|Series||The Chronicles of Narnia|
|Creator||C. S. Lewis|
|The Chronicles of Narnia location|
|Creator||C. S. Lewis|
|Notable locations||Tashbaan, Azim Balda|
|Notable characters||Rabadash, Aravis, Emeth|
In C. S. Lewis's Chronicles of Narnia series of novels, Calormen // is a large country to the southeast of Narnia. Lewis derived its name from the Latin calor, meaning "heat". When used as an adjective Lewis spelled the name with an 'e' at the end (e.g. a Calormene // soldier). Narnia and Calormen are separated by a large desert and the country of Archenland. In The Horse and His Boy Calormen is described as being many times the size of its northern neighbours, and it is implied that its army is always either conquering more land or keeping down rebellions, in wars with which neither Narnia or Archenland are involved. The border of the Calormene Empire extends from the Western Mountains to the Great Eastern Ocean. The Calormene capital city is Tashbaan, a vast, walled metropolis near the northern desert separating Calormen from its northern neighbors, located near the mouth of the Calormen River.
The country of Calormen was first mentioned by Lewis in a passing reference in chapter 2 of Prince Caspian, though in the first edition it was spelt Kalormen. He first wrote about Calormene characters in the subsequent Voyage of the Dawn Treader, though neither of these is their first chronological appearance in the series. They are presented with the following words: "The Calormenes have dark faces and long beards. They wear flowing robes and orange-coloured turbans, and they are a wise, wealthy, courteous, cruel and ancient people". As narrated in that book, after the Telmarine kings cut Narnia off from the sea, The Lone Islands - though in theory remaining a Narnian possession - fell into the Calormene sphere of influence, becoming a major source of slaves for Calormene and adopting the Calormene Crescent as the islands' currency. After King Caspian restored Narnian rule and abolished slavery in the islands, there was some apprehension of Calormen resorting to war to regain its influence there. The book's plot then moves away and it remains unknown whether such a war did take place. However, Lewis later placed Calormen at the focus of The Horse and His Boy - set a thousand years earlier, at the time of High King Peter.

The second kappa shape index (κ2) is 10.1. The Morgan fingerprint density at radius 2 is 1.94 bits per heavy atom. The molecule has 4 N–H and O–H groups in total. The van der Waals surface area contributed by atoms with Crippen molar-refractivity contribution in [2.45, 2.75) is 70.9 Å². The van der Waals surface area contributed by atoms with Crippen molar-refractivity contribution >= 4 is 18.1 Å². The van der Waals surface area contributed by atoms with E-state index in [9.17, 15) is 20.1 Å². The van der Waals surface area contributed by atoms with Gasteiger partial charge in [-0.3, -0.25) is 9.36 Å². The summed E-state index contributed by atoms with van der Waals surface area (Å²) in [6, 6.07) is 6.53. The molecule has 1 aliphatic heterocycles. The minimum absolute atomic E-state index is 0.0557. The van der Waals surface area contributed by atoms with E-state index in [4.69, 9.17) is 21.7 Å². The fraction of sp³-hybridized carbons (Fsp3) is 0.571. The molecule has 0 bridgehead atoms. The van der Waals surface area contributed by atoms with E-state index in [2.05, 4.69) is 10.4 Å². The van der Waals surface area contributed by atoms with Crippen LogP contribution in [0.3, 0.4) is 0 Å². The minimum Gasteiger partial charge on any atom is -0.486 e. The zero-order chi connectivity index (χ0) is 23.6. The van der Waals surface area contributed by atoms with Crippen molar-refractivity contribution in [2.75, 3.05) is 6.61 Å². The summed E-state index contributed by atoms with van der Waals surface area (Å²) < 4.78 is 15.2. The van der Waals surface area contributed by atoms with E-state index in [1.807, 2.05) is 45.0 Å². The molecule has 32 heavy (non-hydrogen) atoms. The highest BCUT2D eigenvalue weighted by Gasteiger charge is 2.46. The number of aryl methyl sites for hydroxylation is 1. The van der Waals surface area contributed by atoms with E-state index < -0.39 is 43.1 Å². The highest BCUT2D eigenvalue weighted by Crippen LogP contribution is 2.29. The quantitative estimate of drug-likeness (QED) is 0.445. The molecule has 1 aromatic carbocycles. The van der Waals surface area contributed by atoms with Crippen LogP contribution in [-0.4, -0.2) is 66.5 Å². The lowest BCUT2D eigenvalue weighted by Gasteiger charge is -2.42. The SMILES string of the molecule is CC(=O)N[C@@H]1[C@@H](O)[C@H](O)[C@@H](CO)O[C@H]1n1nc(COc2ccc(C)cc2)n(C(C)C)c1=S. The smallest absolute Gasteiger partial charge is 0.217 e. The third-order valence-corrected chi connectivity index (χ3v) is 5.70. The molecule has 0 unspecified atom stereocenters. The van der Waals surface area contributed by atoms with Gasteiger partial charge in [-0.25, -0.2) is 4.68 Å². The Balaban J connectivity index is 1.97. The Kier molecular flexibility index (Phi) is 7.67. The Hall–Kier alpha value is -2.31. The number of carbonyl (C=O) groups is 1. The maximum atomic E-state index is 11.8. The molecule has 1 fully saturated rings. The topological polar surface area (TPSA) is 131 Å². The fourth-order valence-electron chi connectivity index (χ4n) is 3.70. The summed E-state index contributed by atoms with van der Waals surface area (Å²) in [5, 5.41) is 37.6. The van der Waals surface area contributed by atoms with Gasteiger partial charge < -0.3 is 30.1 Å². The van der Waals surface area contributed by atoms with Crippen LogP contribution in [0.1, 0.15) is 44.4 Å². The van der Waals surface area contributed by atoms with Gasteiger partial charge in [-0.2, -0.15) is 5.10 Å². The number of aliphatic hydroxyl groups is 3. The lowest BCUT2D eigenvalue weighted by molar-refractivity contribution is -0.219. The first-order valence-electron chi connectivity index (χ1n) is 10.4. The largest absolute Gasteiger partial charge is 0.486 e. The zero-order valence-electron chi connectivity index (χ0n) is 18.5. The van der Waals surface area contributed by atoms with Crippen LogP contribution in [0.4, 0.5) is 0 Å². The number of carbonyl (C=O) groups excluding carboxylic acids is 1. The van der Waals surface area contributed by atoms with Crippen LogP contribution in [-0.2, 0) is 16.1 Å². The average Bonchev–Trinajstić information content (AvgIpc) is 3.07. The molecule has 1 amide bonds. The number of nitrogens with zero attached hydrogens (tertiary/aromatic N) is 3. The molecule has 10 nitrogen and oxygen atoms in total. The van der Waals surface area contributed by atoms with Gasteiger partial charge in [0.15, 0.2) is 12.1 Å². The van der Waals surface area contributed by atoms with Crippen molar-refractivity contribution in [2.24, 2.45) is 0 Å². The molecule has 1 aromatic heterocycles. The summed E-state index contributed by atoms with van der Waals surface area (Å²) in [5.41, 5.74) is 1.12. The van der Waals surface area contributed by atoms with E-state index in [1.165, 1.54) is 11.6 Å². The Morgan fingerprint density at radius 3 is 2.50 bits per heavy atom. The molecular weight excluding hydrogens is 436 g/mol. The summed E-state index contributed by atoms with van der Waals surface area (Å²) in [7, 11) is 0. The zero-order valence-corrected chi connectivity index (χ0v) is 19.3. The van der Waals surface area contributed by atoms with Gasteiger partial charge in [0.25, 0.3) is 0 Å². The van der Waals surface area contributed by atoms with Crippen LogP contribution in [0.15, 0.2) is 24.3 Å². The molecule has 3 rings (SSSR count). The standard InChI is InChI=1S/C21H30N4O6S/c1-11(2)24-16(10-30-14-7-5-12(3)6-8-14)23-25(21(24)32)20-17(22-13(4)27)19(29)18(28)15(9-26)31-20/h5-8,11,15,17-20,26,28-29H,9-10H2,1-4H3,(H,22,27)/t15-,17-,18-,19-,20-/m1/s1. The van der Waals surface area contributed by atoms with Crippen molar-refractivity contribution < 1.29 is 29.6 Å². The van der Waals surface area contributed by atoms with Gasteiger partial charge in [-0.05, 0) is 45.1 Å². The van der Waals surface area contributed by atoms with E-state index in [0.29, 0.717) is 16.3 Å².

The origins of Calormen and the Calormenes are not made clear during the Chronicles. According to the Narnian timeline published by Walter Hooper, Calormen was founded by Archen outlaws, who traveled over the Great Desert to the south some 24 years after Archenland's founding. In an alternative theory, Calormen was founded by people accidentally crossing into Calormen from our world through a Middle Eastern portal (similar to the English wardrobe in The Lion, The Witch and the Wardrobe), which was subsequently lost or destroyed, preventing their return. The Calormenes speak a flowery version of the standard English favoured by both human and animal Narnians, which might support this argument; however, Jadis also speaks English. The reason for the ancient Persian, Mughal, and Ottoman Turkish aspects of Calormene culture, or the origin of their religion, was not satisfactorily explained.
Throughout the times covered by the Chronicles of Narnia, Calormen and Narnia maintain an uneasy, albeit generally peaceable, coexistence. The Horse and His Boy and The Last Battle contain plot lines that focus on Calormen, while some of the other books have peripheral references. In The Horse and His Boy the main characters (one a young member of the Calormene nobility) escape from Calormen to Archenland and Narnia whilst the Calormene cavalry under Prince Rabadash attempts to invade Narnia and capture the Narnian Queen Susan for his bride. The rather small (200 horse) Calormene invasion force is rebuffed at the gates of the Kingdom of Archenland. In The Last Battle, there is a reference to King Erlian having fought a war with the Calormens. King Tirian is - until the events narrated in the book - at peace with them, and some level of trade and travel exist between Narnia and Calormen. The Narnian King does but maintain a supply of Calormene armour and weapons for the purpose of conducting undercover operations in their country - suggesting a kind of cold war.